THE POSEIDON ADVENTURE, 1972
A luxury but ageing ocean liner, en route from New York to Athens on her final Christmas. New Year cruise of the Mediterranean, encounters a monstrous tsunami wave and capsizes. At the same time, and whooping it in the shop’s vast and air-tight dining salon, are most of the ships rich passengers who are tossed around into a dark, upside down world of dead bodies and spilled champagne. Renegade Reverend Hackman tears up the bible and nautical rule book to lead a disparate group of survivors upwards toward the engine room, where they hope rescue awaits them.
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Much laughed at when first released due to its ridiculous set-up and clichéd dialogue, Allen’s labour of love turned out to be the top money-spinning move of the year (knocking The Godfather into submission at the box office) and turning a much needed profit for Twentieth Century Fox after a poor previous decade.
Indeed, a checklist of disaster drama daftness would have all the boxes ticked: treacly song to ensure comic send-up years later, bickering characters with soapy private-lives, lavish sets that are blown-up/sunk/shaken with gleeful relish and a cast of stars blown-up/drowned/thrown about with equal, merry abandon.
But with the benefit of hind-sight, there is much more to enjoy in this venture and the film seems to have had the last laugh.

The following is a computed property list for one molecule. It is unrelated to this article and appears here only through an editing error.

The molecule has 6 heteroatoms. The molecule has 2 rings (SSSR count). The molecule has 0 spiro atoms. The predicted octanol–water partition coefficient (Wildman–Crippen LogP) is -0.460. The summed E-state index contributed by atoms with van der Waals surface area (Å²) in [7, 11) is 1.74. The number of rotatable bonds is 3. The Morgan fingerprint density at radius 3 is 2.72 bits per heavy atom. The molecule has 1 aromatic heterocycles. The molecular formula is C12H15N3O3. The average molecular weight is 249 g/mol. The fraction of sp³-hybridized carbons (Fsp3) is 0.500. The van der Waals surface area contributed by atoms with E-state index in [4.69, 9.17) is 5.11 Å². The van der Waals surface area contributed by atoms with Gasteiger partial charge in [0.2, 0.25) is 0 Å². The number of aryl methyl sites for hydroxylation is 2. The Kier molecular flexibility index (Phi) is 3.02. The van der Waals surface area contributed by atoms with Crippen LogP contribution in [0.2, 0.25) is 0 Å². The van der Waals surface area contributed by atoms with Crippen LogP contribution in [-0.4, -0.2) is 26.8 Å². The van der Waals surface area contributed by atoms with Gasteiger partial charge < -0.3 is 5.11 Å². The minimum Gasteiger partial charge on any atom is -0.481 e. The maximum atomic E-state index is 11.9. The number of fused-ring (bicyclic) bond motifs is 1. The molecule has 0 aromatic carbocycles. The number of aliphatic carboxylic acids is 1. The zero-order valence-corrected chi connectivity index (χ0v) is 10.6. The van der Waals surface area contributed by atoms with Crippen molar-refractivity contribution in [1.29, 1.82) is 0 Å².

Firstly, it contains better performances than is usual for a disaster drama, possibly due to a well-picked cast or having Neame taking up the megaphone duties.
Hackman, a newly confirmed star after The French Connection, was entrusted with a leading role in a major studio product and rewards us with an impassioned and intense (for a disaster drama) turn as the priest who has lost his faith, but must galvanise others with quasi-religious salvation by travelling into the bowels of the sinking ship in order to save themselves.
He is well supported by the blissfully salty and amusing cast of dimly remembered character stars of the past, including gruff Borgnine as a cop, Stevens is on brassy best form as his ex-hooker wife and Oscar-nominated Winters is a delight in a fondly remembered role as an elderly and obese Jewish passenger.
Secondly, the script is peppered with a good dose of humour and the religious slant is neatly maintained without swamping the thrill of escape. Even so, despite the pens of two Oscar-winning scriptwriters scribbling away, neither manages to avoid the pit-falls of disaster movie-making of routine, “Oh my God” exclamation dialogue, silly moments (Nielsen, in the sort of role he would later parody in Airplane! wishes a subordinate Happy New Year after spotting the wave that will fell them and Borgnine tells smart-ass kid Shea that the ship is not “a toy boat in a bath tub”, when the model miniatures in Fox’s massive studio tank are obviously that) and a general dull feeling when people’s personal dramas are revealed.
Thirdly, the special effects, though only primitive by today’s standards, are oddly still effective and excitingly staged - the crew built the main set of the salon on a platform that could tilt with rotating cameras completing the illusion of catastrophe.
Remade, rather pointlessly, as just 'Poseidon' in 2006, this film scores higher as it manages to convey the grimy, sweaty, messy horror of a disaster at sea that was Paul Gallico’s source novel. Neame’s sure hand also ensures that, where Wolfgang Petersen’s new film lacked emotion, this film at least has a heart.
There were Oscars for the song ‘The Morning After’ and the effects and a further nomination for Williams’ score.